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GRAMOPHONE (03/2017)
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Glossa
GCD922515




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Reviewer: Edward Breen

Petrus Wilhelmi de Grudencz (1392‑c1480) first came to light in the 1970s, when his name was discovered by the Czech musicologist Jaromír Černy in the text of the motet Pneuma/Veni/ Paraclito/Dator. Like his contemporary Dufay, Petrus Wilhelmi sits on the cusp of the Renaissance but, working chiefly in Central Europe, we often find him blending older Ars Nova ideas with his local musical traditions. A selection of his works is presented here alongside pieces from other Central European composers both named and unnamed. In particular, this programme is framed by two anonymous canons, the opening Domine ad adiuvandum and the closing Ex trinitatis culmine, which the group describe as ‘musical gems dug out from two neglected manuscript fragmentars of (possibly) Prussian and Hungarian origin’. They are fine pieces and well worth listening out for.

There are, however, two things I find slightly dissatisfying with these performances. The first is demonstrated most obviously in Domine ad adiuvandum me festina. The snappy rhythmic character of the work is neither introduced nor supported by the instrumentalists, who play both first and throughout. The singers use clear, straightforward phrasing and unwavering intonation, which highlights the flaccid instrumental phrasing and air of indecisiveness that surrounds them. There are several examples of such disconnect between vocal and instrumental approaches on this disc and it strikes me as a central requirement of polyphonic textures that a unified approach is established from the outset. In Domine ad adiuvandum me festina the recorder’s ‘expressive’ intonation feels at odds with the clarity and rhythmic definition of the singers, and the result is a vaguely unsettling mismatch. My second, more subjective criticism is that I find the plucked string sounds – although initially attractive, particularly in Nicolaus de Radom’s Ballade and Johannes Holandrinus’s Virelai – lose charm and bristle with fidgety energy when used repeatedly.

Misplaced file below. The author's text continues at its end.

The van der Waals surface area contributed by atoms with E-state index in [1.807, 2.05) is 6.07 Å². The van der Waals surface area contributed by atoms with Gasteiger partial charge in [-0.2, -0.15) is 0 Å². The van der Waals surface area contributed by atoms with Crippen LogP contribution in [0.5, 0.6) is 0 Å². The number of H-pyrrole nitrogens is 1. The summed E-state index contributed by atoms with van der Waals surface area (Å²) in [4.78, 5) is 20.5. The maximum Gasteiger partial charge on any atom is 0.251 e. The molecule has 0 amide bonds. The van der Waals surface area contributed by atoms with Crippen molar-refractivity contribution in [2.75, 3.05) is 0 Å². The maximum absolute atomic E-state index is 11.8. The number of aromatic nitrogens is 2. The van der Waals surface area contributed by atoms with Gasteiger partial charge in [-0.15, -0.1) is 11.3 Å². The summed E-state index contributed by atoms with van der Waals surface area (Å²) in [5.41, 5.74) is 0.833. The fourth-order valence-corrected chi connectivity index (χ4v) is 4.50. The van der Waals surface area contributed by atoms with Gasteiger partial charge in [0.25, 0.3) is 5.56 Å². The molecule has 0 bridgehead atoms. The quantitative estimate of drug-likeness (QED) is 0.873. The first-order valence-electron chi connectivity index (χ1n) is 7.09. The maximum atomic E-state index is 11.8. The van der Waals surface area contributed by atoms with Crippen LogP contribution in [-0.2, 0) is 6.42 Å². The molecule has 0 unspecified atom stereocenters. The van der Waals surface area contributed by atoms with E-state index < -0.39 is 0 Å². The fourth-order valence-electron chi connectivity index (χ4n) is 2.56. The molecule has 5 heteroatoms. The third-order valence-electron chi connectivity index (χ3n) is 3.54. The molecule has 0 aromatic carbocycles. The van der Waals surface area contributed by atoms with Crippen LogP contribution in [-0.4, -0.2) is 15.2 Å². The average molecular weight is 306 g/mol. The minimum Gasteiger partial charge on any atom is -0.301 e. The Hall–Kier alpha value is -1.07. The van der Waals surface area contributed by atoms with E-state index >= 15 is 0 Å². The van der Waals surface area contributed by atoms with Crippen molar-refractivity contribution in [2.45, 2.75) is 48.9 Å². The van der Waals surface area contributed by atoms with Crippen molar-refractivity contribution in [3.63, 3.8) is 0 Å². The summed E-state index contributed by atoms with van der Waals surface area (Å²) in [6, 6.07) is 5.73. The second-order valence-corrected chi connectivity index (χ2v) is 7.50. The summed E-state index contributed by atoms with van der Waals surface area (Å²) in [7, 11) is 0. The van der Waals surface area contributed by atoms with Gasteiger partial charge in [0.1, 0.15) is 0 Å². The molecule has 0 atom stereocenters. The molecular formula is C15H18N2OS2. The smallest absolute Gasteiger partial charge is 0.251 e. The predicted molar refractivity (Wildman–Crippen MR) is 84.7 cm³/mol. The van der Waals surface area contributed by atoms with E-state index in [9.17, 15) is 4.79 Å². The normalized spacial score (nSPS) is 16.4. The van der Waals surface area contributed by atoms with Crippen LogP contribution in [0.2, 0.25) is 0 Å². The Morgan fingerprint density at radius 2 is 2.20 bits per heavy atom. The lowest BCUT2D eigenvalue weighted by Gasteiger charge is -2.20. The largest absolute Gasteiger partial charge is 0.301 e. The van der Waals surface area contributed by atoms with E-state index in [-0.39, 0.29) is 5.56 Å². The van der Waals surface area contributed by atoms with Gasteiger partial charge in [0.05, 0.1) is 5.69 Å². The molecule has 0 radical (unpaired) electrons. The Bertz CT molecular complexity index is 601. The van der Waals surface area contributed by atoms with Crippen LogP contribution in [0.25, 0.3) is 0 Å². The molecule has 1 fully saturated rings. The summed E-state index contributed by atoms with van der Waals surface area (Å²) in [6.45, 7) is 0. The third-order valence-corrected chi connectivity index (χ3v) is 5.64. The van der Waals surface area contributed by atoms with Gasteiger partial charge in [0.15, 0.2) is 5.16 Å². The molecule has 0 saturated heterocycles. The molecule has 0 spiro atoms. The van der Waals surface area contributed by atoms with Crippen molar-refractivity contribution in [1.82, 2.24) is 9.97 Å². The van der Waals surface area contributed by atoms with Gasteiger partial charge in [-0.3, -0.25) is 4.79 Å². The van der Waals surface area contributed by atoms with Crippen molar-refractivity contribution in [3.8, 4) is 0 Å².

Fittingly, one of the finest performances on this disc is of the motet that first yielded Petrus Wilhelmi’s name. In an all-vocal performance, Petrus’s textures are rich, sonorous and rather old-fashioned for their time. Kyrie: Fons bonitatis shows Petrus in a more ‘modern’ guise and the singers at their most sumptuous.


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